Overhead is Andromeda’s hero, Perseus, rises. Perseus contains the famed eclipsing binary star Algol, where the Arabs imagined the eye of the gorgon Medusa would lie. It fades to a third its normal brightness for six out of every 70 hours, as a larger but cooler orange giant covers about 80% of the smaller but hotter and thus brighter companion as seen from Earth. Look at Perseus’ feet for the famed Pleiades cluster; they lie about 400 light years distant, and over 250 stars are members of this fine group.
East of the seven sisters is the “V” of stars marking the face of Taurus the Bull, with bright orange Aldebaran as his eye. The V of stars is the Hyades cluster, older than the blue Pleiades, but about half their distance. Their appearance in November in classical times was associated with the stormy season, when frail sailing ships stayed in port. Aldeberan is not a member of the Hyades, but about twice as close as the Hyades; distances in astronomy can be deceiving. Yellow Capella, a giant star the same temperature and color as our much smaller Sun, dominates the overhead sky. It is part of the pentagon on stars making up Auriga, the Charioteer (think Ben Hur).
The Great Nebula of Orion is an outstanding binocular and telescopic stellar nursery. It is part of a huge spiral arm gas cloud, with active starbirth all over the place. EAAA member Marc Glover took this portrait in November with just a 80mm refractor.Credit EAAA Member Marc GloverEdit | Remove
Several nice binocular Messier open clusters are found in the winter milky way here. East of Auriga, the twins, Castor and Pollux highlight the Gemini. UWF alumni can associate the pair with Jason and the Golden Fleece legend, for they were the first two Argonauts to sign up on his crew of adventurers. Last but certainly not least, in the east rise the hunter’s two faithful companions, Canis major and minor. Procyon is the bright star in the little dog, and rises minutes before Sirius, the brightest star in the sky. Sirius dominates the southeast sky by 7 p.m., and as it rises, the turbulent winter air causes it to sparkle with shafts of spectral fire. Beautiful as the twinkling appears to the naked eye, for astronomers this means the image is blurry; only in space can we truly see “clearly now.” At eight light years distance, Sirius is the closest star we can easily see with the naked eye from West Florida. You must be in south Florida to spot Alpha Centauri on June evenings. Below Sirius in binoculars is another fine open cluster, M-41, a fitting dessert for New Year’s sky feast.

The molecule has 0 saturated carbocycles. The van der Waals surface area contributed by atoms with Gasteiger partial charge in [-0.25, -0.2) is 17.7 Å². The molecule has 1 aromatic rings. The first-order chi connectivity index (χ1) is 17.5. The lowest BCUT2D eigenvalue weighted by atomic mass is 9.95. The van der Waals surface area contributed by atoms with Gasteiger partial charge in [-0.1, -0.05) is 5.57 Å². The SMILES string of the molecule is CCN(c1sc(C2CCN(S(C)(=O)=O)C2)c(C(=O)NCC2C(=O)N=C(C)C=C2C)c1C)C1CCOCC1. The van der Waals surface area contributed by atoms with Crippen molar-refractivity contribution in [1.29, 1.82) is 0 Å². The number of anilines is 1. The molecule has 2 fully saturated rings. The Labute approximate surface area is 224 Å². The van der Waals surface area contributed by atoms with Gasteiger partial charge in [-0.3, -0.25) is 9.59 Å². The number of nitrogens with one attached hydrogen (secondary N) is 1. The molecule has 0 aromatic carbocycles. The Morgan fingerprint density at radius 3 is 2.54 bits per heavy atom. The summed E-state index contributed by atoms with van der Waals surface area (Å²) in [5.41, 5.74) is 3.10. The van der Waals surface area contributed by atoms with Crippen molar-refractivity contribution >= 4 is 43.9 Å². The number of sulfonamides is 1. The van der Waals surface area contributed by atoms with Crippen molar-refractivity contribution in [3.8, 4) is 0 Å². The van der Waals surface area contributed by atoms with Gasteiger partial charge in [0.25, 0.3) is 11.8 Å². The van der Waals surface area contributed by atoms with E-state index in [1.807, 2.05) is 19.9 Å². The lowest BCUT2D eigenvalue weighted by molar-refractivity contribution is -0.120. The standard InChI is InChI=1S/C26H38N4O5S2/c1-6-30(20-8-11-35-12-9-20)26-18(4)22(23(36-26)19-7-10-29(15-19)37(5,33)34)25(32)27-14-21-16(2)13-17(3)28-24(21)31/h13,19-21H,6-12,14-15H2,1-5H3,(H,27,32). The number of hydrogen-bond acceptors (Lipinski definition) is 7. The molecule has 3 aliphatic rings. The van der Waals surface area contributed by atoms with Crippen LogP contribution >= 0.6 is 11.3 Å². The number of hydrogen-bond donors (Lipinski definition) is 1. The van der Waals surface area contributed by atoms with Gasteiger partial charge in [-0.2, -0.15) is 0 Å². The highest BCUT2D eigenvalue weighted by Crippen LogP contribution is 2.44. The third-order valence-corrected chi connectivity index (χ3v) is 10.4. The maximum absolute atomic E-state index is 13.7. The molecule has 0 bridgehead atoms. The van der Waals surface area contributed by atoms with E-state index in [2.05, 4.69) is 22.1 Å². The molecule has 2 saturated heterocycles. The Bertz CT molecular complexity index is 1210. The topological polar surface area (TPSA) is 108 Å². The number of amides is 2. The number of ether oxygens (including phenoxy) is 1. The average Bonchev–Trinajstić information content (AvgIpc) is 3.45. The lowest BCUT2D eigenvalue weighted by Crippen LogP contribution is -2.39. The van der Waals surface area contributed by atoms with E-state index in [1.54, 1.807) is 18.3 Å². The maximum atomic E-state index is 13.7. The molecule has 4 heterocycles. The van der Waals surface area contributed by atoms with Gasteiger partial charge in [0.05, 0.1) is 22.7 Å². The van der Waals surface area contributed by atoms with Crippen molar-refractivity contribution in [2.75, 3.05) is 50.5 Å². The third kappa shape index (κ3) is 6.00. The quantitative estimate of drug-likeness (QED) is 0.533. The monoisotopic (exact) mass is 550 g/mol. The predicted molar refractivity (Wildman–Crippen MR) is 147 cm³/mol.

Over the winter, the Escambia Amateur Astronomers Association works with the Florida State parks to host deep sky gazes at Big Lagoon State Park on the Saturdays closest to the first and third quarter moons. These will include Dec. 5 and 19, and to start 2021, Jan. 2, 16, and 30. We will announce our beach gaze schedule for next year in the spring. For more info, contact gaze coordinator Dewey Barker at 450-7767 or EAAA President Ed Magowan at 287-1187. For more information on the Escambia Amateur Astronomers, visit eaaa.net or join us on Facebook.